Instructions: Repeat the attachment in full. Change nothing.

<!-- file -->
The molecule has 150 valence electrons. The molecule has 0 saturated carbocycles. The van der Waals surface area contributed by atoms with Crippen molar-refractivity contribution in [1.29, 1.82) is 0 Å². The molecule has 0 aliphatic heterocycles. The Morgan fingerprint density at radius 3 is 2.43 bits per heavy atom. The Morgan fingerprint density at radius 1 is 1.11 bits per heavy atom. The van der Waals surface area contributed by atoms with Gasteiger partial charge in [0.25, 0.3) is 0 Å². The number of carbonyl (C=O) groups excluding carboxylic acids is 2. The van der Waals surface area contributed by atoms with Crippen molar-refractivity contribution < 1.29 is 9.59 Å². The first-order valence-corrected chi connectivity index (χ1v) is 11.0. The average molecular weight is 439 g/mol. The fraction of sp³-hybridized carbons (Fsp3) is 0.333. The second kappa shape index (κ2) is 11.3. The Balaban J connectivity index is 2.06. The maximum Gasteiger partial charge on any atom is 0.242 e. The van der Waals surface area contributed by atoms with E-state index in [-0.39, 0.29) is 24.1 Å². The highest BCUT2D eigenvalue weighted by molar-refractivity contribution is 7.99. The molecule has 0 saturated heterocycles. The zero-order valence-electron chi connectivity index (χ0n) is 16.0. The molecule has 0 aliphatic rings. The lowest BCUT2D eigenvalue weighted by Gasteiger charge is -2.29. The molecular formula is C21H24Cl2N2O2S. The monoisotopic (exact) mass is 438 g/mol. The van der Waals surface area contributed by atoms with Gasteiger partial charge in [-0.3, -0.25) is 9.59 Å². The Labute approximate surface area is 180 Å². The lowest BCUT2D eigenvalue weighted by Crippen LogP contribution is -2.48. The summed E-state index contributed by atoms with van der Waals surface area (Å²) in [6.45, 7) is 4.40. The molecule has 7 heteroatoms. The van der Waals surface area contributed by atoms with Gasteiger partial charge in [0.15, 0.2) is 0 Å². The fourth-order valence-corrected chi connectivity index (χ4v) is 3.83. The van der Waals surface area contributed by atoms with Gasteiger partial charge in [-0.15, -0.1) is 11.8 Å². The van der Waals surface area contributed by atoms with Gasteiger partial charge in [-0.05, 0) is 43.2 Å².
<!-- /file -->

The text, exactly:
The molecule has 150 valence electrons. The molecule has 0 saturated carbocycles. The van der Waals surface area contributed by atoms with Crippen molar-refractivity contribution in [1.29, 1.82) is 0 Å². The molecule has 0 aliphatic heterocycles. The Morgan fingerprint density at radius 3 is 2.43 bits per heavy atom. The Morgan fingerprint density at radius 1 is 1.11 bits per heavy atom. The van der Waals surface area contributed by atoms with Gasteiger partial charge in [0.25, 0.3) is 0 Å². The number of carbonyl (C=O) groups excluding carboxylic acids is 2. The van der Waals surface area contributed by atoms with Crippen molar-refractivity contribution < 1.29 is 9.59 Å². The first-order valence-corrected chi connectivity index (χ1v) is 11.0. The average molecular weight is 439 g/mol. The fraction of sp³-hybridized carbons (Fsp3) is 0.333. The second kappa shape index (κ2) is 11.3. The Balaban J connectivity index is 2.06. The maximum Gasteiger partial charge on any atom is 0.242 e. The van der Waals surface area contributed by atoms with E-state index in [-0.39, 0.29) is 24.1 Å². The highest BCUT2D eigenvalue weighted by molar-refractivity contribution is 7.99. The molecule has 0 saturated heterocycles. The zero-order valence-electron chi connectivity index (χ0n) is 16.0. The molecule has 0 aliphatic rings. The lowest BCUT2D eigenvalue weighted by Gasteiger charge is -2.29. The molecular formula is C21H24Cl2N2O2S. The monoisotopic (exact) mass is 438 g/mol. The van der Waals surface area contributed by atoms with Gasteiger partial charge in [-0.3, -0.25) is 9.59 Å². The Labute approximate surface area is 180 Å². The lowest BCUT2D eigenvalue weighted by Crippen LogP contribution is -2.48. The summed E-state index contributed by atoms with van der Waals surface area (Å²) in [6.45, 7) is 4.40. The molecule has 7 heteroatoms. The van der Waals surface area contributed by atoms with Gasteiger partial charge in [0.15, 0.2) is 0 Å². The fourth-order valence-corrected chi connectivity index (χ4v) is 3.83. The van der Waals surface area contributed by atoms with Gasteiger partial charge in [-0.15, -0.1) is 11.8 Å². The van der Waals surface area contributed by atoms with Gasteiger partial charge in [-0.05, 0) is 43.2 Å².